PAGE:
Rugate Optics: Chemically resistant porous silicon carbide spectral optics could have biosensing uses

Extremely fine porous structures can be generated in semiconductors, opening up new possibilities for novel sensors, optics, and electronics -- experiments in this area have already been done in silicon.

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Extremely fine porous structures can be generated in semiconductors, opening up new possibilities for novel sensors, optics, and electronics—experiments in this area have already been done in silicon. Now, researchers at TU Wien (Austria) have come up with a way to fabricate porous silicon carbide (SiC) in a controlled manner.1Silicon carbide has some advantages over silicon, as its greater chemical resistance allows it to be used, for example, for biological applications without any additional coating required.

To demonstrate the potential of this new technology, a multilayer rugate (continuously varying refractive index) optical mirror that selectively reflects and transmits different colors of light was integrated into a SiC wafer by creating layers with a thickness of approximately 70 nm each, with different and continuously varying degrees of porosity, and thus with differing refractive indices (see figure).

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A prototype porous silicon carbide (SiC) optical structure has a porosity (a) and thus a refractive index (b) that varies periodically with depth; individual 70-nm-thick porous layers in SiC are clearly visible in a scanning electron micrograph (c), and a prototype porous SiC optical structure designed to pass green and near-IR light and reflect red demonstrates the ability to create precise layers of different porosities and thus refractive indices (d). (Courtesy of TU Wien)

This could be very useful in sensor technology: for example, the refractive index of minute quantities of liquid could be measured using a porous semiconductor sensor, allowing a reliable distinction between different liquids.

Another attractive option from a technical and application-oriented perspective is to first make certain areas of the SiC wafer porous in a highly localized manner before depositing a new SiC layer over these porous areas, and then causing the latter to collapse in a controlled manner. This technique produces microstructures and nanostructures that can also play a key role in sensor technology.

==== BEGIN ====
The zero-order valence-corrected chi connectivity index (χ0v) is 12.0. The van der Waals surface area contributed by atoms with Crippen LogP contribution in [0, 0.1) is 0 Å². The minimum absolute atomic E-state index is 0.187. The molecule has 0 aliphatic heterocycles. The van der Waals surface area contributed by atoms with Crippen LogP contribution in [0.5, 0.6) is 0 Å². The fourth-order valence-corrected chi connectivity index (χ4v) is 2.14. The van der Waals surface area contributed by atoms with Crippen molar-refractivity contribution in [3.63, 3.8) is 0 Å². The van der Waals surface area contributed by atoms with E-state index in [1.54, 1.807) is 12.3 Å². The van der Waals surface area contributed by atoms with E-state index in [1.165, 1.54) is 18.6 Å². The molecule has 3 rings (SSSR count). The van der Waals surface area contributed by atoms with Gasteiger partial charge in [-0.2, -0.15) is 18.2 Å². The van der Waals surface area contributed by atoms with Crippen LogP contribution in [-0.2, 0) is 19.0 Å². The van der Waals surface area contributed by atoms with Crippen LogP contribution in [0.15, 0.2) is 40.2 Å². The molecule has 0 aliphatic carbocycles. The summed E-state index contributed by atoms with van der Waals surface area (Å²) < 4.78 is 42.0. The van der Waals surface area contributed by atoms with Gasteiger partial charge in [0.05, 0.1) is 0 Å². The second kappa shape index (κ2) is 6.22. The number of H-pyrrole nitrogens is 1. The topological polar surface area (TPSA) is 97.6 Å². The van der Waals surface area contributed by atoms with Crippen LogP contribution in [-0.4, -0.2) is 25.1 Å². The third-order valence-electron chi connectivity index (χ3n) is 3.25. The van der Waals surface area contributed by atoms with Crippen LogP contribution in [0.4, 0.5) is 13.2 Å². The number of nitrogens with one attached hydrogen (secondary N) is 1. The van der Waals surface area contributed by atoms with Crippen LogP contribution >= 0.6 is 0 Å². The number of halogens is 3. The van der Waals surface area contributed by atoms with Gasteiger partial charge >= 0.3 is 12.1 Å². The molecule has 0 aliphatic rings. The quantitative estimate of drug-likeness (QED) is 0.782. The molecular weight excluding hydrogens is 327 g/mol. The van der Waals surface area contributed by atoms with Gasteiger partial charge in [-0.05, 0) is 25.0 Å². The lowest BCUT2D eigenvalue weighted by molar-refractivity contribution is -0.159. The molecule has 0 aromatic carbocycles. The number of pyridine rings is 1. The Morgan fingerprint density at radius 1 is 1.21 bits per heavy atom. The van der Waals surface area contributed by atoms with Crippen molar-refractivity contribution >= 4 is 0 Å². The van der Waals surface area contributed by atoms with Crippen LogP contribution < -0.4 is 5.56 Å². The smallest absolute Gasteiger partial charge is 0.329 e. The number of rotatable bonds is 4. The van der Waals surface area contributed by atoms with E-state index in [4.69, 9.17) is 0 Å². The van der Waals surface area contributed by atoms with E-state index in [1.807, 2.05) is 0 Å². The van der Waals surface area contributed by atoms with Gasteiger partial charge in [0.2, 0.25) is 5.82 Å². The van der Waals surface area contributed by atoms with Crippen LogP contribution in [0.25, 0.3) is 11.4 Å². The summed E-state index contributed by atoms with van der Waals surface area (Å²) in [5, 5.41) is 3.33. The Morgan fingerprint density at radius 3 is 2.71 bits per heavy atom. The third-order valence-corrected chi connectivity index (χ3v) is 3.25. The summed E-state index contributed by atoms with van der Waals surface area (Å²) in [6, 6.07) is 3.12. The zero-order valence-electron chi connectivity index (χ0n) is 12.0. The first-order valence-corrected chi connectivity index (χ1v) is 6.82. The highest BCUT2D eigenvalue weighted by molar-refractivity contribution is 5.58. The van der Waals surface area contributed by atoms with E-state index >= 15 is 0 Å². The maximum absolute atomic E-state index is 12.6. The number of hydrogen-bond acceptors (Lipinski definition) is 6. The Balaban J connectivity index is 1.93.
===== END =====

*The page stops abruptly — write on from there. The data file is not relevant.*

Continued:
"Until now, silicon has been used for this purpose, a material with which we already have a lot of experience," says Ulrich Schmid, one of the researchers. However, under harsh environmental conditions, such as in extreme heat or in alkaline solutions, structures made of silicon are attacked and rapidly destroyed.

Creating the color-selective mirror

The surface was cleaned, then partially covered with a thin layer of platinum. The SiC was then immersed in an etch solution and exposed to UV light to initiate oxidation, causing a thin porous layer—initially 1 μm thick—to form in the areas that were not coated with platinum. An electrical charge was also applied to precisely set the porosity and the thickness of the subsequent layers. Here, the first porous layer promoted the formation of the first pores when the electrical charge was applied. The resulting pores averaged about 350 nm2 in cross-sectional area.

"The porous structure spreads from the surface further and further into the interior of the material," explains Markus Leitgeb, another researcher. "By adjusting the electrical charge during this process, we can control what porosity we want to have at a given depth."

The resulting complex layered structure of SiC layers with higher and lower levels of porosity was separated from the bulk material by applying a high-voltage pulse. The thicknesses of the layers were selected so that the structure became an integrated, color-selective mirror/filter. The porosity as a function of depth was accurately determined in cross-sections via an image-processing technique.

REFERENCE

1. M. Leitgeb et al., APL Mater., 5, 106106 (2017); https://doi.org/10.1063/1.5001876.

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